A top-secret document titled “Better Person Centric Analysis” describes how the agency looks for 94 “entity types,” including phone numbers, e-mail addresses and IP addresses. In addition, the N.S.A. correlates 164 “relationship types” to build social networks and what the agency calls “community of interest” profiles, using queries like “travelsWith, hasFather, sentForumMessage, employs.”
A 2009 PowerPoint presentation provided more examples of data sources available in the “enrichment” process, including location-based services like GPS and TomTom, online social networks, billing records and bank codes for transactions in the United States and overseas.
At a Senate Intelligence Committee hearing on Thursday, General Alexander was asked if the agency ever collected or planned to collect bulk records about Americans’ locations based on cellphone tower data. He replied that it was not doing so as part of the call log program authorized by the Patriot Act, but said a fuller response would be classified.
If the N.S.A. does not immediately use the phone and e-mail logging data of an American, it can be stored for later use, at least under certain circumstances, according to several documents.
One 2011 memo, for example, said that after a court ruling narrowed the scope of the agency’s collection, the data in question was “being buffered for possible ingest” later. A year earlier, an internal briefing paper from the N.S.A. Office of Legal Counsel showed that the agency was allowed to collect and retain raw traffic, which includes both metadata and content, about “U.S. persons” for up to five years online and for an additional 10 years offline for “historical searches.”
James Risen reported from Washington and New York. Laura Poitras, a freelance journalist, reported from Berlin.
September 28, 2013U.S. Shutdown Nears as House Votes to Delay Health Law
By JONATHAN WEISMAN and JEREMY W. PETERS
WASHINGTON — The federal government on Sunday morning barreled toward its first shutdown in 17 years after the Republican-run House, choosing a hard line, voted to attach a one-year delay of President Obama’s health care law and a repeal of a tax to pay for it to legislation to keep the government running.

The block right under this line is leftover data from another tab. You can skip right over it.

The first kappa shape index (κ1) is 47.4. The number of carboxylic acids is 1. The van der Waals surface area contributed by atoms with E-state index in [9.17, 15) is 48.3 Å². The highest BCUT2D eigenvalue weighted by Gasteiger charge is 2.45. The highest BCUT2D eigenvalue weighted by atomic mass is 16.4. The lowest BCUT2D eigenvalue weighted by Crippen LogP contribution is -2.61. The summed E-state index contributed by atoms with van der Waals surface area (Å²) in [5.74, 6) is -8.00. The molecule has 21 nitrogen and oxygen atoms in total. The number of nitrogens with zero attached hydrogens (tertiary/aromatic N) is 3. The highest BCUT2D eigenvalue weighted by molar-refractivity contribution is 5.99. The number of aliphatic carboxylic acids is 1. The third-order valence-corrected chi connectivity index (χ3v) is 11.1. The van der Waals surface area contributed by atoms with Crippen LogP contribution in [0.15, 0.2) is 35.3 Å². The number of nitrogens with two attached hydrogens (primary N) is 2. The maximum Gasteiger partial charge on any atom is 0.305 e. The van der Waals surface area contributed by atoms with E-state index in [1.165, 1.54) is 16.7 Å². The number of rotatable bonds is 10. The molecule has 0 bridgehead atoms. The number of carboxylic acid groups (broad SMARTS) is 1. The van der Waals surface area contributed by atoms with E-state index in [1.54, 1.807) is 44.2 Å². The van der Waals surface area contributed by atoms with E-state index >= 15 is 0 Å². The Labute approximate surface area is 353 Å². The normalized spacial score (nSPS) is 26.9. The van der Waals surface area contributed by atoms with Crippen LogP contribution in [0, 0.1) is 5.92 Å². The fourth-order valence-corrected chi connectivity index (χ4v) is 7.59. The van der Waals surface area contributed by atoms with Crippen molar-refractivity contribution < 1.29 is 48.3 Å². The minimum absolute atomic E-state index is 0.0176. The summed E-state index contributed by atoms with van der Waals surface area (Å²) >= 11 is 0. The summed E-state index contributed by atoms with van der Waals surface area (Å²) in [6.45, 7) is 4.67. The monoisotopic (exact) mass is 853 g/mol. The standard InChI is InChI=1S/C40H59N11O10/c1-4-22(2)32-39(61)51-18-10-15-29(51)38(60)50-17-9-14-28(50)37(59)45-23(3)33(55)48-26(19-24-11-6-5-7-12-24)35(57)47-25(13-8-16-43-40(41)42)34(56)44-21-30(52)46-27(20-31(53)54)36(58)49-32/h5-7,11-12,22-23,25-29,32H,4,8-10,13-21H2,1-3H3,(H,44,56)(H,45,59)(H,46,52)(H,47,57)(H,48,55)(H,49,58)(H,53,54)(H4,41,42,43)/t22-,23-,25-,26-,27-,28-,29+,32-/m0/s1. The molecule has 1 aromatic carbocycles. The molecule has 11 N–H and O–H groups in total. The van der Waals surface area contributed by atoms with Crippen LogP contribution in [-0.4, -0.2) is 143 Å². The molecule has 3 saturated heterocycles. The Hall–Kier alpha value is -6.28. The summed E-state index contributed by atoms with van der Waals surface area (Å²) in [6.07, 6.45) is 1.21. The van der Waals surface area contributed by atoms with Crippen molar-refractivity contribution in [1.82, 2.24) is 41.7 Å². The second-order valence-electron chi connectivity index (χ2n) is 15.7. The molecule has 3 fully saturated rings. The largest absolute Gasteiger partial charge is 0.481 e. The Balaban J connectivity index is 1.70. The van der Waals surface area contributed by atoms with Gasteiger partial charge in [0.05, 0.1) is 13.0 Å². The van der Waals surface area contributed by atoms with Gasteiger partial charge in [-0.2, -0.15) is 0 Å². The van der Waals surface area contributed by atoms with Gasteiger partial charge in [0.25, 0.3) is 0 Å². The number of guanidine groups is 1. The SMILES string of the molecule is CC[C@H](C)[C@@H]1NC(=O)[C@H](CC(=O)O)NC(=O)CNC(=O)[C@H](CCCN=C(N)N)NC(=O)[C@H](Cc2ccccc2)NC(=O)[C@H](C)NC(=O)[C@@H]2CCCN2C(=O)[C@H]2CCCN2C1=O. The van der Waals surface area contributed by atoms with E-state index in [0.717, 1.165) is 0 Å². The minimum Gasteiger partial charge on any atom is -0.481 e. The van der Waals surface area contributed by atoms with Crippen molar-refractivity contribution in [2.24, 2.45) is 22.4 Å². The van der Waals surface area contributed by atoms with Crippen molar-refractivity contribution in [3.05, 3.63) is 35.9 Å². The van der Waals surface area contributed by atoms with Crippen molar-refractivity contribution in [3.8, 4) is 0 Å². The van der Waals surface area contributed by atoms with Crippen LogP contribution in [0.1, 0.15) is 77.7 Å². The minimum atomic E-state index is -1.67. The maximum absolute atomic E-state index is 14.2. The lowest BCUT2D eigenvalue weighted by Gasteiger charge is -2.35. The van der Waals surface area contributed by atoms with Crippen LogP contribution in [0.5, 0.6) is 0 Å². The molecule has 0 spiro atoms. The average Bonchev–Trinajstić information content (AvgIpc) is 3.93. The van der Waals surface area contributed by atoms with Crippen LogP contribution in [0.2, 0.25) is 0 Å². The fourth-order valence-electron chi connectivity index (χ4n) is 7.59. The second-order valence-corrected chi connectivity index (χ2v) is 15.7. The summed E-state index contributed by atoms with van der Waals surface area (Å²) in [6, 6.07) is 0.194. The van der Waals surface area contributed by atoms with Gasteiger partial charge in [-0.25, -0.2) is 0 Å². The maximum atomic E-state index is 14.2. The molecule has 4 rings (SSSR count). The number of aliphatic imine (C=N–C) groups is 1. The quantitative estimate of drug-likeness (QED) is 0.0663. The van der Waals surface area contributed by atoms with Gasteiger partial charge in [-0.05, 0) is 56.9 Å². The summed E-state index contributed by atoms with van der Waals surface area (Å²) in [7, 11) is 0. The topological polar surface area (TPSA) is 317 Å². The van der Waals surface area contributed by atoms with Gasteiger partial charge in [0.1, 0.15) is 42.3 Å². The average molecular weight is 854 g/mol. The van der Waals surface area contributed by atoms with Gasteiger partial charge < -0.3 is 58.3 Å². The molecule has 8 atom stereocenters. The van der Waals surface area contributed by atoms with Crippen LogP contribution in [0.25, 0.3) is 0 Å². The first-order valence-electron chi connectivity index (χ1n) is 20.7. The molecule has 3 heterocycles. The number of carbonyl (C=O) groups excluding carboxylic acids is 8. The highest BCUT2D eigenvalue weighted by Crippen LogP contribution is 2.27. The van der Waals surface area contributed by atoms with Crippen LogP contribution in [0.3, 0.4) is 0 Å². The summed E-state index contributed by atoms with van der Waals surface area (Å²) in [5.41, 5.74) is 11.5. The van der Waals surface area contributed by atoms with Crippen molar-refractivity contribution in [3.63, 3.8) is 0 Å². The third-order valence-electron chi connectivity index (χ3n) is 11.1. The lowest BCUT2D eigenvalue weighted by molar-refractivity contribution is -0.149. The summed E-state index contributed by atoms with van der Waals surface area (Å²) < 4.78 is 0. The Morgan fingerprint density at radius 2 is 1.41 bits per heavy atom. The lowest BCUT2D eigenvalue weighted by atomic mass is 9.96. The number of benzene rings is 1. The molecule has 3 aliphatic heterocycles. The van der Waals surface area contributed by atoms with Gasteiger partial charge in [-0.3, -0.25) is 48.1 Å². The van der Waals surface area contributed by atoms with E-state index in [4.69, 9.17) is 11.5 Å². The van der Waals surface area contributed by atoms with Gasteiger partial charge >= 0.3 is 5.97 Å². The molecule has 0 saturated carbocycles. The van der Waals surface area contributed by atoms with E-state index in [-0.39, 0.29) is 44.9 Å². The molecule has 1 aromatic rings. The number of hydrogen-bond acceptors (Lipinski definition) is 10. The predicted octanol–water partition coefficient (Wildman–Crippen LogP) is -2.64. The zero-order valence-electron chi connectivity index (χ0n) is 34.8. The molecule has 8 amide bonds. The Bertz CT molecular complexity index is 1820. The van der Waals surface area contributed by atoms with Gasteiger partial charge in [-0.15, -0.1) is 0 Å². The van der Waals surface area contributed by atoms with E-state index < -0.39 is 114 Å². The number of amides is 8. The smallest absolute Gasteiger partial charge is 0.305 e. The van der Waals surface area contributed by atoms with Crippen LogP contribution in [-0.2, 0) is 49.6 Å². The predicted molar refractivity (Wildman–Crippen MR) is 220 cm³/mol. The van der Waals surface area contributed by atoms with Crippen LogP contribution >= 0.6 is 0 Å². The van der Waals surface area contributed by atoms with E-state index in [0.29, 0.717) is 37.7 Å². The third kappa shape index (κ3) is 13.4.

The votes, just past midnight, followed an often-angry debate, with members shouting one another down on the House floor. Democrats insisted that Republicans refused to accept their losses in 2012, were putting contempt for the president over the good of the country and would bear responsibility for a shutdown. Republicans said they had the public on their side and were acting to protect Americans from a harmful and unpopular law that had already proved a failure.
The House first voted 248-174 to repeal a tax on medical devices, then voted 231-192 to delay the law’s implementation by a year — just days before the uninsured begin enrolling in the law’s insurance exchanges. The delay included a provision favored by social conservatives that would allow employers and health care providers to opt out of mandatory contraception coverage.
But before the House had even voted, Senator Harry Reid of Nevada, the majority leader, declared the House bill dead. Senate Democrats are planning to table the Republican measures when they convene on Monday, leaving the House just hours to pass a stand-alone spending bill free of any measures that undermine the health care law.
The House’s votes early Sunday all but assured that large parts of the government would be shuttered as of 12:01 a.m. on Tuesday. More than 800,000 federal workers deemed nonessential faced furloughs; millions more could be working without paychecks.
“The American people don’t want a government shutdown, and they don’t want Obamacare,” House Republican leaders said in a statement. “We will do our job and send this bill over, and then it’s up to the Senate to pass it and stop a government shutdown.”